And then my last thing would just be to learn to forgive. No one is ever going to love your idea the way you do. Sometimes they will even hate your idea and come out in straight opposition to your leadership. Inevitably, that will lead to a lot of people who hurt you, intentionally or not. Sometimes it's even perceived. It's not even real hurt, but you perceive it as hurt and they will never always show up for you the way you hope, because honestly, no one can. Even you can't show up for yourself the way that you would hope. So getting through hard times will require you to forgive daily the big hurts, but also the dozens of paper cuts that you get every day from people who don't support or show up or understand what you're doing. And you have to forgive yourself because you will make so many mistakes and hurt people along the way. If you can't learn to forgive, you're not going to be the person you want to be in the end of it all.
So, yeah, those would be my five things. Remember your why. Know when and how to stop. Don't quit, but know when to quit. And learn to forgive. That would be my advice for anyone out there.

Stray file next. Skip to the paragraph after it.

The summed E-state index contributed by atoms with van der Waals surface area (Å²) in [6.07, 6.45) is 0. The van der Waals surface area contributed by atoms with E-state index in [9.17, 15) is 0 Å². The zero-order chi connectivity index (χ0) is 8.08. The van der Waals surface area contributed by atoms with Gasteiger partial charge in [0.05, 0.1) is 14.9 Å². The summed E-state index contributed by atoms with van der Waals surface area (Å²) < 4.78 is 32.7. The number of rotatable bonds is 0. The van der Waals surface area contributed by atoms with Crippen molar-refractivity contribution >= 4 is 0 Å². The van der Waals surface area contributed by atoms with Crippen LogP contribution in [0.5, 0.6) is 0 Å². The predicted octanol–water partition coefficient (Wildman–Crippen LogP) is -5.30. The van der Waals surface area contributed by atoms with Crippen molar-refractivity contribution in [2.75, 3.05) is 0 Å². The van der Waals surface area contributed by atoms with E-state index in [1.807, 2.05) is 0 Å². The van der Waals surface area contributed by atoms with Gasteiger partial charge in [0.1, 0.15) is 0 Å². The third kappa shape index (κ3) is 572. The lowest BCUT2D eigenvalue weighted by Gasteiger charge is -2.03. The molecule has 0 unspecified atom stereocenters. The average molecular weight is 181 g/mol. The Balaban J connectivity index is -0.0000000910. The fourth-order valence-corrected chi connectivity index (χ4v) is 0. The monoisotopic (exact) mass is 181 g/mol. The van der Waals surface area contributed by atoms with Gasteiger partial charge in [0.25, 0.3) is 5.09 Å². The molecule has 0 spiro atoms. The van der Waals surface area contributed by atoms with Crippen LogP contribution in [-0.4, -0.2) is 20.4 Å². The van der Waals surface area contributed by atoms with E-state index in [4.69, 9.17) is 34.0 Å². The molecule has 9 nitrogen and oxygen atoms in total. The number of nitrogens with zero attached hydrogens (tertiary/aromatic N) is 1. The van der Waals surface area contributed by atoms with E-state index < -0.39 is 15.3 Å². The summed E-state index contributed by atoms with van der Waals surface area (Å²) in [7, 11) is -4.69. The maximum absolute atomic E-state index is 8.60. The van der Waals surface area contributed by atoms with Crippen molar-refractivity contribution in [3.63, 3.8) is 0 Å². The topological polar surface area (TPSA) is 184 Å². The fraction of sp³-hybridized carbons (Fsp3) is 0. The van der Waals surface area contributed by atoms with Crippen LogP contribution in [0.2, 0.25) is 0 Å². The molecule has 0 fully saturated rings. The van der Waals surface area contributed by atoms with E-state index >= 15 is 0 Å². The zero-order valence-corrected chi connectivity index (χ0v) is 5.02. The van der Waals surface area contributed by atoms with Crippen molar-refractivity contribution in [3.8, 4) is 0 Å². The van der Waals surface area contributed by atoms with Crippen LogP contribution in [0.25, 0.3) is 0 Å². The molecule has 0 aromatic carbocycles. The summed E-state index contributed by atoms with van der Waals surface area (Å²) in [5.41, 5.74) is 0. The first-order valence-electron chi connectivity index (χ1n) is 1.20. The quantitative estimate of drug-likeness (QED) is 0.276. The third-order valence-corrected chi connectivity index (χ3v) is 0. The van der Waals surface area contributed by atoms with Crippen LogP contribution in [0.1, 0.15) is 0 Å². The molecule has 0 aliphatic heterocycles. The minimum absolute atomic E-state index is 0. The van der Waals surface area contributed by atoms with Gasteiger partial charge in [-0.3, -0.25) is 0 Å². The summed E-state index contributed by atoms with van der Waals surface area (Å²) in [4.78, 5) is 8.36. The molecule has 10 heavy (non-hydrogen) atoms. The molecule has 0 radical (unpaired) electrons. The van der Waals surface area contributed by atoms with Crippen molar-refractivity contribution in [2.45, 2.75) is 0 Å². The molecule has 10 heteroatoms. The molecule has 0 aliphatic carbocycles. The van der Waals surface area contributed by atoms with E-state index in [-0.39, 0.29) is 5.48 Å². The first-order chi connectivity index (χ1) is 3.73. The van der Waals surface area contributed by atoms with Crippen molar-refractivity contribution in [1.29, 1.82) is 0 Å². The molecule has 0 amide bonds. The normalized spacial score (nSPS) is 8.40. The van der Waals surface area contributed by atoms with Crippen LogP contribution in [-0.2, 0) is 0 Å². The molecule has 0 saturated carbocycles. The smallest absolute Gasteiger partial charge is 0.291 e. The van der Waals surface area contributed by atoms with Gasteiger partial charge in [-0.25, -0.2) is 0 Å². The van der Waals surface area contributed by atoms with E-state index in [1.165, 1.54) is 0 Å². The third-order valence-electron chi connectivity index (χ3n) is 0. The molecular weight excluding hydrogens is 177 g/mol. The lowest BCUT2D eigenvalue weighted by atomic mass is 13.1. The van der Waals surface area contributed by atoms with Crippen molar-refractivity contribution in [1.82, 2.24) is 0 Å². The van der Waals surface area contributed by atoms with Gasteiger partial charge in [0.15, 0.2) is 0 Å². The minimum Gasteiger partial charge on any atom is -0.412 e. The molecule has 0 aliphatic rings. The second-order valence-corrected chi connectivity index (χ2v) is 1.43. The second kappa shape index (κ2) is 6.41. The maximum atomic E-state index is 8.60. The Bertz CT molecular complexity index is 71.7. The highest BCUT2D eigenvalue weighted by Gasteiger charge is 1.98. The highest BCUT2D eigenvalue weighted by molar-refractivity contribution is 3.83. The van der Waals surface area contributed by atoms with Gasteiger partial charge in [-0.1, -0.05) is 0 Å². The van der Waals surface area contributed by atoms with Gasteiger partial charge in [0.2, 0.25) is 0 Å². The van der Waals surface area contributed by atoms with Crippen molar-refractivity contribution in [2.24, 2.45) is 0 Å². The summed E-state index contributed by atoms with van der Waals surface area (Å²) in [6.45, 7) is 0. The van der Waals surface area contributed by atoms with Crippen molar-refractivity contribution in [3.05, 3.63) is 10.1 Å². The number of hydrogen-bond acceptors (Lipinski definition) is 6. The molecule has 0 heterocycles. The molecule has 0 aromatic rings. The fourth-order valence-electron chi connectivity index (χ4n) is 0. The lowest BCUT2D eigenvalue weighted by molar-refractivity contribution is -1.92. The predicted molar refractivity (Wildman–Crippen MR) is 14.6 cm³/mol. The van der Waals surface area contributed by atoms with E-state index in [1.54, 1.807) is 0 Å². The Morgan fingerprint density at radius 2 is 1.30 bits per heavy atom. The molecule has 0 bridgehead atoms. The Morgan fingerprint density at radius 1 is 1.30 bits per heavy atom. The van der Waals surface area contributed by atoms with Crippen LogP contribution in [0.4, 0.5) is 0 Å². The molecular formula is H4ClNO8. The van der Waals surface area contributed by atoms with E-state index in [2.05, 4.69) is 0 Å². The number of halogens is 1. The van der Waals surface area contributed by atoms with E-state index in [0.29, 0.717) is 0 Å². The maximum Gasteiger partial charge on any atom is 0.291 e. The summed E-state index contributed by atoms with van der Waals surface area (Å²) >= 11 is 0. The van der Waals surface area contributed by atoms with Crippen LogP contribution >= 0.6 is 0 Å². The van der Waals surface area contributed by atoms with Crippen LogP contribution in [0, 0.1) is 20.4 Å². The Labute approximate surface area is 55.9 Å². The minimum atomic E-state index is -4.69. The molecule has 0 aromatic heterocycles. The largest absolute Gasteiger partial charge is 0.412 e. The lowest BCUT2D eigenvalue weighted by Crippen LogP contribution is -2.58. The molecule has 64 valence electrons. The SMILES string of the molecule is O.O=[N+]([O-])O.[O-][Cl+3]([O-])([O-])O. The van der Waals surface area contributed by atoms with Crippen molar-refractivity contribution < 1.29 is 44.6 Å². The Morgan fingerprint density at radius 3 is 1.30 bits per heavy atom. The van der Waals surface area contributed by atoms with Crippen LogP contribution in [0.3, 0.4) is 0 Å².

Sara: I mean, I need to post that on my wall. So good Christi. I love it. So to end on a good note, instead of what's bogging us down, tell me what is happening in your world right now that you're excited about.
Christi: Oh, I've got so much. There's so much innovation and pivots happening. But I would say the two things exciting me the most right now is that we are having some exciting projects coming for this campus that we're continuing to build and construct. We're trying to help as many students as we can, and we're looking actively, seeking out people to support some of those big projects. I mean, truly, life transforming opportunities for children living in poverty. And also we are recruiting the mentors and givers and encouragers who cheerlead our students through the years. So for us, what that looks like is people to sign up to be what we call Hand-Picked at some kind of a version of our traditional sponsorship program, but instead of a sponsor choosing their child or their student, they sign up, they agree to be a mentor and sponsor, and then we take those photos of all the people who've signed up over to Kenya and we let our students choose who they're going to partner with for their education.